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Dulce et decorum – to die for the fatherland in ancient Greece and Rome

Culture and languages

Professorial Lecture. Professor Ida Östenberg, Department of Historical Studies, University of Gothenburg.

Lecture
Date
19 May 2022
Time
15:15 - 16:30
Location
Sal C350, Humanisten, Renströmsgatan 6

Good to know

The lecture is followed by light refreshments and hors d’oeuvre.
Organizer
Department of Historical Studies

Ida Östenberg is professor in the field of Classical Archaeology and Ancient History at the Department of Historical Studies at the University of Gothenburg since 2021.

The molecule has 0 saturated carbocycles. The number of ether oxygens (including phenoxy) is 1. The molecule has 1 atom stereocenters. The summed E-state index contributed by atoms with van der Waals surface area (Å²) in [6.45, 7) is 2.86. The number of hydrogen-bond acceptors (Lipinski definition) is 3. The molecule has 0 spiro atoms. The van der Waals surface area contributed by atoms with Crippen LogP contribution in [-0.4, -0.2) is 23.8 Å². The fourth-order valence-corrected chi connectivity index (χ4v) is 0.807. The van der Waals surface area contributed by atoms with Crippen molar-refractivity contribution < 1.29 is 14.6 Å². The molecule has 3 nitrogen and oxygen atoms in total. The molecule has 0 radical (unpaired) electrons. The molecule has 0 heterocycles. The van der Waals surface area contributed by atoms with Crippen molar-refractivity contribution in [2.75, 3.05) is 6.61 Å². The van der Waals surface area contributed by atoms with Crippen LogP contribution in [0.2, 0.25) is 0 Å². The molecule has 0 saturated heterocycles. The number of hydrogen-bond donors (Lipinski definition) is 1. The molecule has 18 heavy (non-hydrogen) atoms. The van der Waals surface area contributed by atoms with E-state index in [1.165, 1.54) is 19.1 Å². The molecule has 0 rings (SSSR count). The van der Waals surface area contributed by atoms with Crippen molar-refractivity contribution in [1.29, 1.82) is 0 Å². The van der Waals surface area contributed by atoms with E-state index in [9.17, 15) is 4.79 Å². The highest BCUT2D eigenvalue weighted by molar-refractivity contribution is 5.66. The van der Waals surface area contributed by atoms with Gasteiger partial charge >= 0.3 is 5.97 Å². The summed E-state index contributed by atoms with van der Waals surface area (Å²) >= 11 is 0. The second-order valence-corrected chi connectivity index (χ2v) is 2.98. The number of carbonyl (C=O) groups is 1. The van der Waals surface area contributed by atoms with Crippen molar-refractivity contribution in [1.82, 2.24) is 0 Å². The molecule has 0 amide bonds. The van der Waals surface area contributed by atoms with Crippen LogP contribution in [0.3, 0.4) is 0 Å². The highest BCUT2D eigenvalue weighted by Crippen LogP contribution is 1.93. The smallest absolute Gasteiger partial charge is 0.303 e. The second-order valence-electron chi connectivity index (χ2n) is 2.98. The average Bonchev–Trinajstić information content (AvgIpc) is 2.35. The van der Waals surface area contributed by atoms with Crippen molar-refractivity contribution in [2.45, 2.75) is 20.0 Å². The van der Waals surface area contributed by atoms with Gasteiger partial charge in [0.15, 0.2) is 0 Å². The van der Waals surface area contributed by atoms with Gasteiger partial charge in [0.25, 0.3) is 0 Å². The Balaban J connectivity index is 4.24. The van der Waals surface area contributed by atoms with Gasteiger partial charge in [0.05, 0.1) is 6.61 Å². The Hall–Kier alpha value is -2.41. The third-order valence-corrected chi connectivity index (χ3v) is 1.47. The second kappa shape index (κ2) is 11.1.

In this lecture, Ida Östenberg will analyse and discuss the difference in the Greek and Roman view, while also providing examples of how the ancient ideas have been used and misused in other wars, historical and present. 

Abstract

The Roman poet Horace (Horatius) famously wrote Dulce et decorum est pro patria mori, ‘it is sweet and fitting to die for one’s fatherland’, an expression that Wilfred Owen, poet and soldier during the First World War, called ‘the old lie’. However, my research suggests that Horace’s verse did not, contrary to the common opinion, represent a traditional Roman view. In Rome, victory was the only acceptable outcome. Thus, Rome as a society did not celebrate their fallen, nor did they bury them with honours. Instead, in my view, Horace gives voice to a Greek view that lauded the fallen youth and treated them as heroes. I believe further that Cicero was instrumental in introducing the concept in late Republican Rome, and that the idea was exploited by the novel imperial dynastic family, to make sense of the premature deaths of several young male members.  

Welcome!

Video (1.36)
Ida Östenberg